Whom can you trust when it comes to buying an RV? There are so many options to choose from when it comes to purchasing an RV; self-contained motorhome, travel trailer, toy hauler, teardrop. Buying an RV is challenging. You should be able to trust an RV professional, a salesperson, right?
Being prepared to go to a dealership is the best way to make sure you’re not getting ripped off. In most cases, you will know more about the RV than the salesperson. Stick to your guns and don’t be swayed by traditional sales tactics. Forewarned is forearmed.
Let’s dive into the 5 warning signs you’re being ripped off!
Adding Taxes Right Before Closing
Beware when an RV salesman talks about prices of the unit and then adds taxes and fees right before you sign the paperwork. Research the dealer and read reviews. Have there been any complaints? Never sign anything unless you have read it and agreed to it.
Not Mentioning Additional Admin and Paperwork Fees
Know that there will be added administrative fees and paperwork fees added at the end. They are sometimes called tax, title, and doc fees. If you plan ahead, you can try to negotiate with the RV salesman what they will charge you in fees by getting them to lower the selling price of the unit before you arrive at the signing table, and they add on those fees.
Having an In House RV Tech Lead Your Inspection
You can have an in-house RV salesman lead your inspection, but considering they are the ones who most likely went over the RV when it came in, and the fact that they work for the RV dealer who is trying to sell the unit, he may not find anything of note. An RV inspection is more than just someone walking you through the RV to explain the systems to you after you’ve purchased the unit. It is a detailed explanation of everything in the rig and what has been done for upkeep, especially with a used unit.
Not Allowing an Unaffiliated RV Inspector
Having an inspection done by a third party before you buy the RV can cost on average $600, but it could be worth it. An inspector could save you from thousands of dollars in repairs after the sale. If you search www.NRVIA.org/locate, you can find a local inspector to help in your RV quest.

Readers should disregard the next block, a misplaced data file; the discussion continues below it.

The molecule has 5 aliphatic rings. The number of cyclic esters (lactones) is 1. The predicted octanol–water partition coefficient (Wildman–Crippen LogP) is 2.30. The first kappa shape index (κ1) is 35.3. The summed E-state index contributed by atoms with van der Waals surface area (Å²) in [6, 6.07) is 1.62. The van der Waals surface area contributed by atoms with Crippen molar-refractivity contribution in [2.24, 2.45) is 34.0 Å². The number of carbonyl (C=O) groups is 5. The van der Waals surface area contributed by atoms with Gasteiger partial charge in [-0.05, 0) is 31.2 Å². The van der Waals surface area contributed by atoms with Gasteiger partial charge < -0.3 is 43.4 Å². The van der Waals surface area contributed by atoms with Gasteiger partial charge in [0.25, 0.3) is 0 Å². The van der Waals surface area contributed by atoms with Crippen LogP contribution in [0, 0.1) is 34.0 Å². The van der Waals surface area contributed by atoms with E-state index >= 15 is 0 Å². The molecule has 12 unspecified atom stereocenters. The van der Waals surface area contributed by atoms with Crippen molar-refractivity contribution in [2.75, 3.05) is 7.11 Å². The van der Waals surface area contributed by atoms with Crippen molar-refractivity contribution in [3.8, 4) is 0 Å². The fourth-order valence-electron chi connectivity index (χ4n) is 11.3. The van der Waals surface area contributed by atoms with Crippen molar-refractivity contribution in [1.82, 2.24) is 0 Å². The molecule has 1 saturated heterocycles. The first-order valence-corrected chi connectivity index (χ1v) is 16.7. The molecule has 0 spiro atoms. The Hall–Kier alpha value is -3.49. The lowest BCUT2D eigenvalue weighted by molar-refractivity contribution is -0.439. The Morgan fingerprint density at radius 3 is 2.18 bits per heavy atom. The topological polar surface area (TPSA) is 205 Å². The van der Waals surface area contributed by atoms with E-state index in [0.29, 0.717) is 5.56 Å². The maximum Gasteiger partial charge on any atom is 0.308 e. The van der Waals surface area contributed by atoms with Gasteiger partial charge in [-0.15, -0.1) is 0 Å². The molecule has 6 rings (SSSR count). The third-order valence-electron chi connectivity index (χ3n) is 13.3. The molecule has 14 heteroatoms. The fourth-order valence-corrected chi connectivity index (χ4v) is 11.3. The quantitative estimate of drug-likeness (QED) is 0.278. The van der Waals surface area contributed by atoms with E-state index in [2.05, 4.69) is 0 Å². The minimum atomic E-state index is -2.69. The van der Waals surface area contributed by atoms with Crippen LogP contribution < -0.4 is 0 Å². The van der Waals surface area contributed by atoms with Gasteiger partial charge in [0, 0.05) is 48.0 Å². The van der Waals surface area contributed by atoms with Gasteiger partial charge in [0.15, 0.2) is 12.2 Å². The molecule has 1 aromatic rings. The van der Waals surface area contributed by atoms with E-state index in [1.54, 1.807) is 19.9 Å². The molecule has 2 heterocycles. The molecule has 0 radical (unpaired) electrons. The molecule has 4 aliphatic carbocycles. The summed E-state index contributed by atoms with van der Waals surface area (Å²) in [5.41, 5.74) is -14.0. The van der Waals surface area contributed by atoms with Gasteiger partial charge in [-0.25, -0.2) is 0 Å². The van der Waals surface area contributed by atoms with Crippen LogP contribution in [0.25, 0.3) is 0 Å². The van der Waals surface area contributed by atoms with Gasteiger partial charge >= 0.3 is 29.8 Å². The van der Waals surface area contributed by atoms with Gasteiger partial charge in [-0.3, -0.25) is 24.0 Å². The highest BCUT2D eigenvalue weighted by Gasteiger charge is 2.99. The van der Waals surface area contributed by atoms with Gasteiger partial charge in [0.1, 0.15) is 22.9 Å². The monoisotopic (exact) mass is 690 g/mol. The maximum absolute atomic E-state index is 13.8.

RV inspectors offer complete inspections, fluid analysis, seller’s inspection (so you know what needs to be fixed before selling), winterization and life safety inspections (for peace of mind that your rig is safe.)
If the RV salesman doesn’t allow you to bring in an unaffiliated RV Inspector, that is a big red flag.
Shopping During High Demand Season
Spring is when Northerners want to get out of the house and go camping, but caution, don’t buy an RV in the spring. You are not the only one wanting a new camper to explore the region or country because it’s almost camping season.
One of the best times to purchase an RV is during a major RV show, like in Florida or in Pennsylvania. RV dealers are looking to make a deal. Know what you want and make sure you are getting what you need from that purchase. Get everything in writing.
The best time to get a great deal on a new RV or used RV is fall or winter. No one wants to have to store an RV for the winter, and dealers need to make room for the next model year. You can get a great deal on a 2021, when the 2022s are released. In the fall and winter, kids are going back to school and parents are not taking as much time off. This means you can sweep in and score a motorhome or travel trailer that won’t break your budget.
RV Buyers Bootcamp Can Help
Still looking for more help and personal advice? Check out RV Buyers Bootcamp, produced by a team of RV couples who have 12 plus years of RVing experience. “RV Buyers Bootcamp will answer the questions you didn’t even know you had.”
- Walks you through the buying process
- Learn whether to purchase new or used. Discover which dealership to use, if any. Understand and stay within your ideal budget. And, finally, learn about financing and insurance.
- Helps you understand Different RV Types
- You’ve all heard the terms Class A, B, C, toy hauler, front bunk, reach through storage, but what does it all mean? Discover which floor plan is right for you and your family depending on how you plan to use the RV. Once you understand what you’re looking for, it will help you buy with confidence.
- Builds your Buying Confidence
- Knowledge is power. The more you know about buying an RV, insuring an RV, and taking delivery of the RV, the more comfortable you will be at the dealership, working with salesmen, and getting what you need after the sale.
In the end, when buying an RV, be willing to walk away from the buying table. If the deal isn’t a good one for you and your wallet, don’t hesitate to pass. You haven’t really lost anything, yet. There are more RVs out there. You just have the find the one that is the best deal, the right fit, and perfect for you and your family.